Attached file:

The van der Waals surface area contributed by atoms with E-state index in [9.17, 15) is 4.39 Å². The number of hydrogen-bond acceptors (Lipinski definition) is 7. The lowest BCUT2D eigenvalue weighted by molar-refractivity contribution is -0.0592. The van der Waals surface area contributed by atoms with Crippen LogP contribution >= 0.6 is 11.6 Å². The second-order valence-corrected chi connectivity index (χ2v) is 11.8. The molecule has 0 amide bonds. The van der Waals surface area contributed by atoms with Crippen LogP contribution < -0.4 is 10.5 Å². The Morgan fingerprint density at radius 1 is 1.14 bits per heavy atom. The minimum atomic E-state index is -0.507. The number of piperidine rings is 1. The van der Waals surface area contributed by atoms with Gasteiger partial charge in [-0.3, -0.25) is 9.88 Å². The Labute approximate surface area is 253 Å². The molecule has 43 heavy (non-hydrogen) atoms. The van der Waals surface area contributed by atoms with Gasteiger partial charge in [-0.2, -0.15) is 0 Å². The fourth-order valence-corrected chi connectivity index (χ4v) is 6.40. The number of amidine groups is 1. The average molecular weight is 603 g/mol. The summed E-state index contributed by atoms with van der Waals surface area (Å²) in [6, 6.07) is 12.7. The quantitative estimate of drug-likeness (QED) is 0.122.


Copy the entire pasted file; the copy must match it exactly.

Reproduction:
The van der Waals surface area contributed by atoms with E-state index in [9.17, 15) is 4.39 Å². The number of hydrogen-bond acceptors (Lipinski definition) is 7. The lowest BCUT2D eigenvalue weighted by molar-refractivity contribution is -0.0592. The van der Waals surface area contributed by atoms with Crippen LogP contribution >= 0.6 is 11.6 Å². The second-order valence-corrected chi connectivity index (χ2v) is 11.8. The molecule has 0 amide bonds. The van der Waals surface area contributed by atoms with Crippen LogP contribution < -0.4 is 10.5 Å². The Morgan fingerprint density at radius 1 is 1.14 bits per heavy atom. The minimum atomic E-state index is -0.507. The number of piperidine rings is 1. The van der Waals surface area contributed by atoms with Gasteiger partial charge in [-0.3, -0.25) is 9.88 Å². The Labute approximate surface area is 253 Å². The molecule has 43 heavy (non-hydrogen) atoms. The van der Waals surface area contributed by atoms with Gasteiger partial charge in [-0.2, -0.15) is 0 Å². The fourth-order valence-corrected chi connectivity index (χ4v) is 6.40. The number of amidine groups is 1. The average molecular weight is 603 g/mol. The summed E-state index contributed by atoms with van der Waals surface area (Å²) in [6, 6.07) is 12.7. The quantitative estimate of drug-likeness (QED) is 0.122.